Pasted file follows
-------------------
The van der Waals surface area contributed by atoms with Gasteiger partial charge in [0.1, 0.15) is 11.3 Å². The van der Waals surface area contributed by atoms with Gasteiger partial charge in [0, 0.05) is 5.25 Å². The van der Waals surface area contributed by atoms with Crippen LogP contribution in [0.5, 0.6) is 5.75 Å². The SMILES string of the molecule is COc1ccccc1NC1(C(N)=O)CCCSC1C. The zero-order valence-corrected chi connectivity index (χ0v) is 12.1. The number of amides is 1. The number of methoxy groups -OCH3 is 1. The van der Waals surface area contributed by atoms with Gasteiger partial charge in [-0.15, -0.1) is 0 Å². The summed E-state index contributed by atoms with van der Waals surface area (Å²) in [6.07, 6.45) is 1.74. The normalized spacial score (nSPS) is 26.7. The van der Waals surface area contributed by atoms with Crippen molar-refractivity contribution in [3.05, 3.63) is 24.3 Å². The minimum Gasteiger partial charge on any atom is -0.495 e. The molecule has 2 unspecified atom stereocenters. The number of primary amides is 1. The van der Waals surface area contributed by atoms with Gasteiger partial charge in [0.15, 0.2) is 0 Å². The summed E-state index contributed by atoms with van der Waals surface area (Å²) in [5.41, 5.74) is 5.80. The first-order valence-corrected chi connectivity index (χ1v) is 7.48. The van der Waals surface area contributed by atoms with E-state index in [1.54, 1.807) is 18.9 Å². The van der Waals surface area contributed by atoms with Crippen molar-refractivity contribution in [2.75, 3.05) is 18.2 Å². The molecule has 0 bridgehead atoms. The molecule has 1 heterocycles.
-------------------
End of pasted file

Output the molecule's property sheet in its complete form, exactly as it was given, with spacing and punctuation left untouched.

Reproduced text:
The van der Waals surface area contributed by atoms with Gasteiger partial charge in [0.1, 0.15) is 11.3 Å². The van der Waals surface area contributed by atoms with Gasteiger partial charge in [0, 0.05) is 5.25 Å². The van der Waals surface area contributed by atoms with Crippen LogP contribution in [0.5, 0.6) is 5.75 Å². The SMILES string of the molecule is COc1ccccc1NC1(C(N)=O)CCCSC1C. The zero-order valence-corrected chi connectivity index (χ0v) is 12.1. The number of amides is 1. The number of methoxy groups -OCH3 is 1. The van der Waals surface area contributed by atoms with Gasteiger partial charge in [-0.15, -0.1) is 0 Å². The summed E-state index contributed by atoms with van der Waals surface area (Å²) in [6.07, 6.45) is 1.74. The normalized spacial score (nSPS) is 26.7. The van der Waals surface area contributed by atoms with Crippen molar-refractivity contribution in [3.05, 3.63) is 24.3 Å². The minimum Gasteiger partial charge on any atom is -0.495 e. The molecule has 2 unspecified atom stereocenters. The number of primary amides is 1. The van der Waals surface area contributed by atoms with Gasteiger partial charge in [0.15, 0.2) is 0 Å². The summed E-state index contributed by atoms with van der Waals surface area (Å²) in [5.41, 5.74) is 5.80. The first-order valence-corrected chi connectivity index (χ1v) is 7.48. The van der Waals surface area contributed by atoms with E-state index in [1.54, 1.807) is 18.9 Å². The van der Waals surface area contributed by atoms with Crippen molar-refractivity contribution in [2.75, 3.05) is 18.2 Å². The molecule has 0 bridgehead atoms. The molecule has 1 heterocycles.